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GONZALEZ v. TILMER

September 30, 1991

BENITO GONZALEZ, Plaintiff,
v.
MICHAEL TILMER, Assistant Public Defender; MOSES COLLINS, Assistant Public Defender; JANET TRAFELET, Assistant State Attorney; KEVIN DURKIN, Assistant State Attorney RANDY RUECKERT, Assistant State Attorney; and AUBREY O'QUINN, Police Detective, Defendants



The opinion of the court was delivered by: DUFF

 BRIAN BARNETT DUFF, UNITED STATES DISTRICT JUDGE

 Benito Gonzalez, an inmate at the Pontiac Correctional Center, brings this action pursuant to 42 U.S.C. § 1983 seeking damages and other relief for alleged violations of his constitutional rights during an interrogation following his arrest and in the course of the trial that resulted in his conviction. In its order of August 8, 1988, the court dismissed all Gonzalez's claims except his damage claim against Chicago police officer Aubrey O'Quinn. O'Quinn has filed a motion for summary judgment to which Gonzalez has responded with a summary judgment motion of his own. For the reasons that follow, the court grants O'Quinn's motion and denies that of Gonzalez.

 Given the liberal construction accorded pro se pleadings under Haines v. Kerner, 404 U.S. 519, 520-21, 30 L. Ed. 2d 652, 92 S. Ct. 594 (1972), Gonzalez's complaint can be read to assert two claims against O'Quinn. *fn1" Gonzalez maintains that O'Quinn violated his rights under the Fourth and Fourteenth Amendments by detaining him for forty-eight hours before providing a judicial determination of probable cause. Gonzalez also complains that O'Quinn's harsh treatment of him during this period of detention coerced him into giving an inculpatory statement.

 Facts2

 O'Quinn arrested Gonzalez at 4:00 p.m. on October 29, 1984. He had reason to believe that Gonzalez was responsible for shooting a waitress in a restaurant because an eyewitness to the crime had given police a description that fit Gonzalez and had identified Gonzalez as the assailant from a photo array. Following the arrest, O'Quinn took Gonzalez to the police station where he was cuffed to a wall in an interview room and questioned. Police meanwhile tried to contact the eyewitness and arrange a lineup. The eyewitness, however, could not come to the police station until the following day. Learning this, detective Timothy Nolan submitted a request to the watch commander to hold Gonzalez past the regularly scheduled court call in order to hold the lineup the next morning. The request was approved and Gonzalez was turned over to the lockup keeper somewhere around 5:00 p.m.

 The lineup was held the next day shortly after noon. The eyewitness identified Gonzalez as the man who shot the waitress. After the lineup, Gonzalez was taken back to the interview room where he again was handcuffed to the wall. O'Quinn had no further contact with Gonzalez until the trial.

 At approximately 4:00 p.m., assistant state's attorney Janet Trafelet arrived at the station and began questioning Gonzalez. Shortly thereafter, Gonzalez gave Trafelet a statement regarding the shooting incident. Gonzalez asserts he signed it only because Trafelet misinformed him as to the contents of the statement and told him he could go home once he signed it. Gonzalez also maintains that he did not receive any food between the time of his arrest and the time he gave his statement. *fn3" After he gave his statement, Gonzalez was returned to the lockup where he remained until the next day when he was taken to court for his preliminary hearing. Although the exact time of the preliminary hearing is not in the record, it appears that it was held in the late afternoon.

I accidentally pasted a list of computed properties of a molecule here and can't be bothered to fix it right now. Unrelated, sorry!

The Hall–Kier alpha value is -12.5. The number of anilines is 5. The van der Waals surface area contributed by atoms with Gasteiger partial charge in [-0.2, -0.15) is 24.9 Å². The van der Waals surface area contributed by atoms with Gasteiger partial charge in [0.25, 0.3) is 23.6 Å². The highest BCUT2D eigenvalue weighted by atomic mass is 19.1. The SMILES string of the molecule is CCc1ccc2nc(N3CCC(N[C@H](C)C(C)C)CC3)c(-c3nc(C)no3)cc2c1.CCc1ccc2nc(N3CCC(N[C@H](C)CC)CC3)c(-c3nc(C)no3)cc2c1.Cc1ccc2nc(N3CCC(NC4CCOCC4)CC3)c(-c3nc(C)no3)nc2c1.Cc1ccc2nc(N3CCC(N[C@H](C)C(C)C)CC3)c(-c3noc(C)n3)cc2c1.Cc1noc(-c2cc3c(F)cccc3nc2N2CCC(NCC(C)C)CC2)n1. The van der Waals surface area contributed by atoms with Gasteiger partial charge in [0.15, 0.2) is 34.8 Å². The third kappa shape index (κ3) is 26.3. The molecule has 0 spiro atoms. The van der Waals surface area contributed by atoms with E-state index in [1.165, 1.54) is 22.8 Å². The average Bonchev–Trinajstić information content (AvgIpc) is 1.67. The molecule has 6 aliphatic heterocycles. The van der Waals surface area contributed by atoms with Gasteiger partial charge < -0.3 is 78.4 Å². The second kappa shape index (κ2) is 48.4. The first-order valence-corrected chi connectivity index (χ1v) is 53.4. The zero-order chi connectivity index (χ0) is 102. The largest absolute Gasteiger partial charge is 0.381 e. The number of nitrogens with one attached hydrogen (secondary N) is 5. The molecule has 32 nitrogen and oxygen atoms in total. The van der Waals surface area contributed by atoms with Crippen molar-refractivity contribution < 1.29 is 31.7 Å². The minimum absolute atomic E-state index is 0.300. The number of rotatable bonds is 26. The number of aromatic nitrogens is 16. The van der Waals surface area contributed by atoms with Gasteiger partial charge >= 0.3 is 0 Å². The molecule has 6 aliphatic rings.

A jury convicted Gonzalez of aggravated battery, armed violence, and attempt murder. The appellate court vacated the conviction for aggravated robbery and armed violence and affirmed the conviction for attempt murder. That conviction has withstood several collateral challenges in both state and federal court.

 Discussion

 Standard of Review

 Summary judgment is appropriate if there is no genuine issue as to any material fact and the moving party is entitled to judgment as a matter of law. Fed.R.Civ.P. 56(c). The moving party has the initial burden of establishing that there is no genuine issue of material fact. Celotex Corp. v. Catrett, 477 U.S. 317, 325, 91 L. Ed. 2d 265, 106 S. Ct. 2548 (1986). Once the moving party has pointed out the lack of a genuine issue of material fact, a non-moving party who bears the burden of proof on an issue may not rest on the pleadings. He instead must come forth with specific facts through affidavits or other materials showing that a genuine issue of material fact exists and requires trial. Id. at 324; Morgan v. Harris Trust and Savings Bank, 867 F.2d 1023, 1026 (7th Cir. 1989). A genuine issue of material fact exists when "there is sufficient evidence favoring the nonmoving party for a jury to return a verdict for that party." Anderson v. Liberty Lobby, Inc., 477 U.S. 242, 249, 91 L. Ed. 2d 202, 106 S. Ct. 2505 (1986).

 Exhaustion of Habeas Corpus Remedies

 O'Quinn advances several grounds in support of his motion for summary judgment. He first asserts that Gonzalez's challenge to the conditions of his detention is essentially a challenge to the fairness of his trial which can only be made in a habeas corpus petition because it amounts to a constitutional challenge to his conviction. Accordingly, O'Quinn, citing Hernandez v. Spencer, 780 F.2d 504 (5th Cir. 1986), contends that Gonzalez cannot bring his § 1983 claim until after he has exhausted the remedies available to him under the habeas corpus statutes. Although it is true that an imprisoned § 1983 plaintiff must first exhaust ...


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